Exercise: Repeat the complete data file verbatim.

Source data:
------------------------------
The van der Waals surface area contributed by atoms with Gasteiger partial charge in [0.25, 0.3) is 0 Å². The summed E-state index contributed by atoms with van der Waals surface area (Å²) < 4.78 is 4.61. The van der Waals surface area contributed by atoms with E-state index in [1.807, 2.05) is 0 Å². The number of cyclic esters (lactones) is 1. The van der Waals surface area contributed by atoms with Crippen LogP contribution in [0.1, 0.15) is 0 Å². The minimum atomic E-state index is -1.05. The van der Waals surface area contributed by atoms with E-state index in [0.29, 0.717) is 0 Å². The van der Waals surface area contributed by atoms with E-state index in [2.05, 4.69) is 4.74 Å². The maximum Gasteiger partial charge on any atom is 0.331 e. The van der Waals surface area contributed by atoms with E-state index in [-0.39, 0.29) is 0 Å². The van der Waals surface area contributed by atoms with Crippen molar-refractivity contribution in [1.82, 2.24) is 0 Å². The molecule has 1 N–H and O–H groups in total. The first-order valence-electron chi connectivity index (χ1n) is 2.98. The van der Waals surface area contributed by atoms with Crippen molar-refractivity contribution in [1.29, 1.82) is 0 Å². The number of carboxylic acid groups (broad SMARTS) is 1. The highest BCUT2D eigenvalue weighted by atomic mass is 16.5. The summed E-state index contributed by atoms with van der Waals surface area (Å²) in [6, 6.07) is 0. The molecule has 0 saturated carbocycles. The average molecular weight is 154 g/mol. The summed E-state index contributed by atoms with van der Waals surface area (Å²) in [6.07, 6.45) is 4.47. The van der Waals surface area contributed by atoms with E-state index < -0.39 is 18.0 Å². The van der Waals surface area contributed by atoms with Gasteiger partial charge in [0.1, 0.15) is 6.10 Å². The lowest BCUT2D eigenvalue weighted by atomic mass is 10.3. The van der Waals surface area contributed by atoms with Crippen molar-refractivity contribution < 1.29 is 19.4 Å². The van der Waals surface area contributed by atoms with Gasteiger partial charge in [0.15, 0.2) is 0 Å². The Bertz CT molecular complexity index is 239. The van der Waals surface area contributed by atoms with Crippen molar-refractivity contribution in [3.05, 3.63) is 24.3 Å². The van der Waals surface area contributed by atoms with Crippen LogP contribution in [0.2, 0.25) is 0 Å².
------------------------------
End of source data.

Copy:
The van der Waals surface area contributed by atoms with Gasteiger partial charge in [0.25, 0.3) is 0 Å². The summed E-state index contributed by atoms with van der Waals surface area (Å²) < 4.78 is 4.61. The van der Waals surface area contributed by atoms with E-state index in [1.807, 2.05) is 0 Å². The number of cyclic esters (lactones) is 1. The van der Waals surface area contributed by atoms with Crippen LogP contribution in [0.1, 0.15) is 0 Å². The minimum atomic E-state index is -1.05. The van der Waals surface area contributed by atoms with E-state index in [0.29, 0.717) is 0 Å². The van der Waals surface area contributed by atoms with E-state index in [2.05, 4.69) is 4.74 Å². The maximum Gasteiger partial charge on any atom is 0.331 e. The van der Waals surface area contributed by atoms with E-state index in [-0.39, 0.29) is 0 Å². The van der Waals surface area contributed by atoms with Crippen molar-refractivity contribution in [1.82, 2.24) is 0 Å². The molecule has 1 N–H and O–H groups in total. The first-order valence-electron chi connectivity index (χ1n) is 2.98. The van der Waals surface area contributed by atoms with Crippen molar-refractivity contribution in [1.29, 1.82) is 0 Å². The number of carboxylic acid groups (broad SMARTS) is 1. The highest BCUT2D eigenvalue weighted by atomic mass is 16.5. The summed E-state index contributed by atoms with van der Waals surface area (Å²) in [6, 6.07) is 0. The molecule has 0 saturated carbocycles. The average molecular weight is 154 g/mol. The summed E-state index contributed by atoms with van der Waals surface area (Å²) in [6.07, 6.45) is 4.47. The van der Waals surface area contributed by atoms with E-state index < -0.39 is 18.0 Å². The van der Waals surface area contributed by atoms with Gasteiger partial charge in [0.1, 0.15) is 6.10 Å². The lowest BCUT2D eigenvalue weighted by atomic mass is 10.3. The van der Waals surface area contributed by atoms with Crippen molar-refractivity contribution < 1.29 is 19.4 Å². The van der Waals surface area contributed by atoms with Gasteiger partial charge in [0.15, 0.2) is 0 Å². The Bertz CT molecular complexity index is 239. The van der Waals surface area contributed by atoms with Crippen molar-refractivity contribution in [3.05, 3.63) is 24.3 Å². The van der Waals surface area contributed by atoms with Crippen LogP contribution in [0.2, 0.25) is 0 Å².